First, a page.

Despite its incessant propaganda against U.S. ballistic missile defense efforts, Russia is building a unified “aerospace defense” system aimed at intercepting U.S. ballistic missiles.
Russia is now pressing for a legally binding commitment by the U.S. that would limit our missiles defenses. Furthermore, Russia is demanding a veto on U.S. deployment decisions. Indeed, as General Nikolai Makarov stated, “The main condition for joint work [in the area of missile defense] should be the permanent participation of Russian experts in drafting the European missile defense architecture.”
Moreover, Russia’s effort to build an aerospace defense system began far before the 2002 U.S. decision to deploy very limited missile defenses. As Colonel-General Boris Cheltsov of the Academy of Military Sciences, Aerospace Defense Department Chief, revealed: “Back in 1994, the first Russian Federation’s Aerospace Defense project came about. In 2006, the Russian president [Putin] has approved the Conception for the Creation of the Aerospace Defense System.” As a result of the 2006 decision, according to Colonel-General Cheltsov, and after President Putin approved the Russian Federation Aerospace Defense Construction Blueprint 6, work began to be conducted on the development of a real-time data transmission system, on active antenna arrays and on fundamentally new detection, reconnaissance and weapon systems, including systems based upon “new physical principles.” Continue reading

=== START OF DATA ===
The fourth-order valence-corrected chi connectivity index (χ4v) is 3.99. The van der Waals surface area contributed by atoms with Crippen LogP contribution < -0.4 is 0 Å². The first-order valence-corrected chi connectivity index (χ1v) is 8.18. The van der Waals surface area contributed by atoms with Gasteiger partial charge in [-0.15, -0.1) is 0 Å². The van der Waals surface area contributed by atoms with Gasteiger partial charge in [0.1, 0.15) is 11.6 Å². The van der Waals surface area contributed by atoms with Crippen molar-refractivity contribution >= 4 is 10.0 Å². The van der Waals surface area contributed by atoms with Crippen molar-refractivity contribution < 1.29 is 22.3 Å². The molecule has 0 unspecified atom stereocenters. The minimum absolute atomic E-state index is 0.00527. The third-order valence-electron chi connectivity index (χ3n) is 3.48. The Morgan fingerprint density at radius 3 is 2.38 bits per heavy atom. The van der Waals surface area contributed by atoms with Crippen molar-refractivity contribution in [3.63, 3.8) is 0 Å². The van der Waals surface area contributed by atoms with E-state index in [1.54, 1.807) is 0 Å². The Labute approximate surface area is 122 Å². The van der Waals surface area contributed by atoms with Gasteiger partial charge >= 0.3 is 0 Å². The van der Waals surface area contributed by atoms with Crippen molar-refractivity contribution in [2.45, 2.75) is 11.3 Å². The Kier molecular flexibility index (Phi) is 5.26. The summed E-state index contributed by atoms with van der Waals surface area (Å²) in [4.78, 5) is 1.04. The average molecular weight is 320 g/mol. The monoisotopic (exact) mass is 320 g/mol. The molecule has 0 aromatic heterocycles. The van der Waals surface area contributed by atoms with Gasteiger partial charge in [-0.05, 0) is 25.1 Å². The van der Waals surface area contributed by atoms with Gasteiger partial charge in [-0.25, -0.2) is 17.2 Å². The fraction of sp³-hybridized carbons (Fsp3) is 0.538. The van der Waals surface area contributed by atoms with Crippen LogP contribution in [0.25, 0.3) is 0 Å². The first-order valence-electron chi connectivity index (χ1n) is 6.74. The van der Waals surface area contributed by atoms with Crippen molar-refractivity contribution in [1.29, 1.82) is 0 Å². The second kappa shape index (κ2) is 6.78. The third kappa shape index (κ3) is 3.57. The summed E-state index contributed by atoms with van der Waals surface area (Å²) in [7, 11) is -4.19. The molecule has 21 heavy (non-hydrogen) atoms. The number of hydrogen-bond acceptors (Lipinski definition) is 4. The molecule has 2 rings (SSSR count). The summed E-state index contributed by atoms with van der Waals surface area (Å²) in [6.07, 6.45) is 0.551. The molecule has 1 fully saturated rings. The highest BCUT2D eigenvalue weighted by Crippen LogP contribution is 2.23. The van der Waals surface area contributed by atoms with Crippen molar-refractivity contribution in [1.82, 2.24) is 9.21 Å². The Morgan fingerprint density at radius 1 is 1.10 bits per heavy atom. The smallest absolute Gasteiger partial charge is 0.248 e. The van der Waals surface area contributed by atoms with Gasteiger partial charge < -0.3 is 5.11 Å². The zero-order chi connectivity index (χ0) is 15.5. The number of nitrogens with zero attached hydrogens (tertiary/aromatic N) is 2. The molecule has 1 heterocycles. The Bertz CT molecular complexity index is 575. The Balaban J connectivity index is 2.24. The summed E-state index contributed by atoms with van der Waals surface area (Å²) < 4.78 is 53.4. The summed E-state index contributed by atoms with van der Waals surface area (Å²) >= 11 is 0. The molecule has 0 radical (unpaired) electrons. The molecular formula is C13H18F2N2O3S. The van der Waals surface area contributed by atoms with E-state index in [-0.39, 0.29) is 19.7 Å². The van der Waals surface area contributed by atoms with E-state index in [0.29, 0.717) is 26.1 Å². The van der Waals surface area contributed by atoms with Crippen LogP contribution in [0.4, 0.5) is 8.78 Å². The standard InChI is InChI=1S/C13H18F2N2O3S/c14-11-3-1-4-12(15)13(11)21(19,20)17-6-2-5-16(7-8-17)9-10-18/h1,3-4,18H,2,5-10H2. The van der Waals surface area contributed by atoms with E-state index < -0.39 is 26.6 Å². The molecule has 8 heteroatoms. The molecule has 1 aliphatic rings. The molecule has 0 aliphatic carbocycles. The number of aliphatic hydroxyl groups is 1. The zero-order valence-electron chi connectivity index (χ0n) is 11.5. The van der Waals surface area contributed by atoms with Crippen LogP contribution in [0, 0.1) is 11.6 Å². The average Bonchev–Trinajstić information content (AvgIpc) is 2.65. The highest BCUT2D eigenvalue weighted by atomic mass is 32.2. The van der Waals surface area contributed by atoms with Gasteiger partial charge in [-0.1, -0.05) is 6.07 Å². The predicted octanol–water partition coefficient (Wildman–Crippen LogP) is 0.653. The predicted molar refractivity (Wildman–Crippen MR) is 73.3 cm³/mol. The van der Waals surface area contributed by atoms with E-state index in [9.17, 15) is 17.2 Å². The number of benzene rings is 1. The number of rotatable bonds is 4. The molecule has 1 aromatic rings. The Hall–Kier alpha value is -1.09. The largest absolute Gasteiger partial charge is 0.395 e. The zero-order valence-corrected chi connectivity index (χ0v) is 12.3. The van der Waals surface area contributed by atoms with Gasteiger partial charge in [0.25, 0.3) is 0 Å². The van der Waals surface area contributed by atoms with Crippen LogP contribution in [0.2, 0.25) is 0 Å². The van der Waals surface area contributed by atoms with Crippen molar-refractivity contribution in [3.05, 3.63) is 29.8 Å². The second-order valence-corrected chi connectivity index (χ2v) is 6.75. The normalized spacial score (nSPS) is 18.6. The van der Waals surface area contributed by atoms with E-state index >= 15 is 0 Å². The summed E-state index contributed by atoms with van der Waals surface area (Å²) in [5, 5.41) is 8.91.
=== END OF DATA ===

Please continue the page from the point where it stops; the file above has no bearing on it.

The House approved language on Thursday that would prevent the Obama administration from sharing classified information about U.S. missile defense technology with Russia.
The language was proposed by Rep. Mo Brooks (R-Ala.) as an amendment to the 2013 Department of Defense spending bill and quickly approved by voice vote. Brooks said he proposed it as a reaction to the hot-mic conversation between President Obama and then-Russian President Dmitry Medvedev, in which he said he would have more flexibility on the issue of U.S. involvement in European missile defense after the November election.
“In light of recent statements by President Obama that he wanted ‘more space’ from the Russians in regards to missile defense, and his statement that he would ‘have more flexibility’ on this issue after the elections, I am concerned… that the United States’s critical hit-to-kill and other valuable missile defense technology may become pawns in a political chess game of appeasement with the Russians,” Brooks said.
“If Russia’s defense staff is wiling to blatantly threaten the United States, why should the United States hand them the keys to technology that gives America’s war fighter a decided advantage?” he asked.
Full article: House votes to prevent Obama sharing defense data with Russia (The Hill)